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Last I wrote, we hade two trips ahead. One to Guatemala and a return trip to the Tarahumara of Mexico. First, I had gone to Guatemala to join in a week-long YWAM-sponsored course on micro-loans focusing on the poor of Latin-America. This course was arranged by a local Alliance church, Iglesia Galilea. They have a focused community development program with schools, smokeless stoves and building new housing structures. We were shown a Mayan village where they have a strong ministry focus. This village gets shut off every raining season because there are 4 rivers to cross to get there. I had a great time playing with the kids at the local school. A special part of this course was that many from the community and local government attended so they could in-turn help their community. And they all were presented with a clear message of the Gospel and the Biblical theology of why you help others in need! It was all in Spanish so I lasted pretty well through the first 3 days before my brain just didn’t want to work anymore. The course was informative and I was able to take away many highlights. I had several outside meetings with other ministries that could lead into strong partnerships. I love how God brings these people into my path. It happens over and over. We also spent some time in Antigua. It’s a beautiful place to see.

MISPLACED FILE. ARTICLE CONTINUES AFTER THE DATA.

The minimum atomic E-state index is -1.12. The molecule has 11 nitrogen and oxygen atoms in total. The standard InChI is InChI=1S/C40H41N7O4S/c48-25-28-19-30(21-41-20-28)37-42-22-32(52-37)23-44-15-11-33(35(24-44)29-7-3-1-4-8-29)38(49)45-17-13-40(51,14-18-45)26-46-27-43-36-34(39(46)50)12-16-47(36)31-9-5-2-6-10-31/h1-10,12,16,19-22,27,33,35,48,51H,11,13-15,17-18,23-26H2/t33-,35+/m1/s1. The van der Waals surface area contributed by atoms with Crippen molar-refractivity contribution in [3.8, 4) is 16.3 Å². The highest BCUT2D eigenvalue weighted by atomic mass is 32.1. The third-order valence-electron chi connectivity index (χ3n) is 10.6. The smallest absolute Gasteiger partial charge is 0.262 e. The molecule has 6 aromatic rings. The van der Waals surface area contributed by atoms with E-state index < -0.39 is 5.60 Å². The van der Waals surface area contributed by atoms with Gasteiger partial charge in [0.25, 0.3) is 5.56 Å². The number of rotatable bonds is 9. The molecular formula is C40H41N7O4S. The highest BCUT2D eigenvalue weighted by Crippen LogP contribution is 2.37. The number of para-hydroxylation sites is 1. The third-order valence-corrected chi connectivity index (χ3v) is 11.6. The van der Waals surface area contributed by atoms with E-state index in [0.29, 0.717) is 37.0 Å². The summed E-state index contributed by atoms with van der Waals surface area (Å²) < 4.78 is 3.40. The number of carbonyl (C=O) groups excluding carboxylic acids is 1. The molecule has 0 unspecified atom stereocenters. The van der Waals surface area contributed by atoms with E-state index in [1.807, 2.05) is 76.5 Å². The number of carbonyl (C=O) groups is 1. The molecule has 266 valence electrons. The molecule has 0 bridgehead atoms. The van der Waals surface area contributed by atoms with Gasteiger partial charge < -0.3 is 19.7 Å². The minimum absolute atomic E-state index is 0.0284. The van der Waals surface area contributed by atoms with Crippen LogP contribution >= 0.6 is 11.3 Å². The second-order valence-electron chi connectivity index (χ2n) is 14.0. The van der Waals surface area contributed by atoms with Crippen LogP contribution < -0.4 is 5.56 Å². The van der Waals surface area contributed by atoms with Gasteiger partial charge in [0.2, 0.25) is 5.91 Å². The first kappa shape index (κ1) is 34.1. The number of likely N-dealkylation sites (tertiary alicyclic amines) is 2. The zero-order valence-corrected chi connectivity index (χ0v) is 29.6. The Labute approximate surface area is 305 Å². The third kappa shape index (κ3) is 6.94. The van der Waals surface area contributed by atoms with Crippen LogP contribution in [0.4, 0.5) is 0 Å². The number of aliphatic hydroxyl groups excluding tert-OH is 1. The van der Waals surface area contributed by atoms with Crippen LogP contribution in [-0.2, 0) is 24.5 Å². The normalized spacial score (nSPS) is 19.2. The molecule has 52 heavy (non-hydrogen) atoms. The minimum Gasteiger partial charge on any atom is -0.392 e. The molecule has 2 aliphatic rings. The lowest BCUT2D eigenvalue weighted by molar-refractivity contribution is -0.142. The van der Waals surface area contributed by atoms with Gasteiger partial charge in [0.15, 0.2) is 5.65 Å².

On our return trip to the Copper Canyon, Linda and I brought in another $18,000 that many of you gave to the Global Emergency Relief Fund of the C&MA. Based on our last trip, this will buy about 14 tons of food that will be distributed to about 1700-1800 people. We did not have an Alliance Men’s work team to help us so I was wondering how we would be able to separate the 100lbs sack of food into 1 kg bags without a big group. When we were in Guacayvo, the kids came through and I think we were ready to distribute earlier than when the adults had helped :). After providing a hot meal and Pastor Tomás giving the Gospel to the group, we gave out food to about 225 families. This was less than last time as it was reported to us that many were sick and could not make the hike. We went to the second village, the same area as last time, but we went a bit further in to a more central meeting point. At one point in the traveling, we crossed over a dirt airstrip and we were told this was a drug cartel airstrip. Here we fed about 180 families. This was also less than less time but many of the males had been literally taken by the military to “volunteer” to fight forest fires. For both villages, we were joined by a Dr from Virginia who was on his 18th volunteer trip in to run medical clinics. We also were with 2 contractors who were doing an evaluation of water systems and buildings and drew up plans for a possible improvement project. Again what a blessing to be part of this humanitarian aid. Pray as we plan for the next step. I am looking to take an agriculturist specialist and a Geologist/Water specialist as we look at finding a local spot to drill a well and provide much-needed water and build into the ability to expand their agriculture ability.